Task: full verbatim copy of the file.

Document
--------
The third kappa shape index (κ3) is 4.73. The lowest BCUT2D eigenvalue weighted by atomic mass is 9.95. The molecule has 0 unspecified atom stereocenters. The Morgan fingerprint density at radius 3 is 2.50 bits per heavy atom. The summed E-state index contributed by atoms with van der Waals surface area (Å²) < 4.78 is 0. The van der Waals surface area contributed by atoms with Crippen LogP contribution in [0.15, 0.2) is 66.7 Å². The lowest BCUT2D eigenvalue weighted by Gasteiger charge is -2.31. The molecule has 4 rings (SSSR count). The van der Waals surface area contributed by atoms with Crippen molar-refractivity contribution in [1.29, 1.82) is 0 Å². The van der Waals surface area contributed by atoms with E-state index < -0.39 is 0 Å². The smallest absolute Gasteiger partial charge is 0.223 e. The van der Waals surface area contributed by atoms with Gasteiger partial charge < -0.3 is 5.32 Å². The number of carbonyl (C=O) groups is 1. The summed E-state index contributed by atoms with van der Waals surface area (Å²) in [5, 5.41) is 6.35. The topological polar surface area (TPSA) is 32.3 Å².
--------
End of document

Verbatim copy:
The third kappa shape index (κ3) is 4.73. The lowest BCUT2D eigenvalue weighted by atomic mass is 9.95. The molecule has 0 unspecified atom stereocenters. The Morgan fingerprint density at radius 3 is 2.50 bits per heavy atom. The summed E-state index contributed by atoms with van der Waals surface area (Å²) < 4.78 is 0. The van der Waals surface area contributed by atoms with Crippen LogP contribution in [0.15, 0.2) is 66.7 Å². The lowest BCUT2D eigenvalue weighted by Gasteiger charge is -2.31. The molecule has 4 rings (SSSR count). The van der Waals surface area contributed by atoms with Crippen molar-refractivity contribution in [1.29, 1.82) is 0 Å². The van der Waals surface area contributed by atoms with E-state index < -0.39 is 0 Å². The smallest absolute Gasteiger partial charge is 0.223 e. The van der Waals surface area contributed by atoms with Gasteiger partial charge < -0.3 is 5.32 Å². The number of carbonyl (C=O) groups is 1. The summed E-state index contributed by atoms with van der Waals surface area (Å²) in [5, 5.41) is 6.35. The topological polar surface area (TPSA) is 32.3 Å².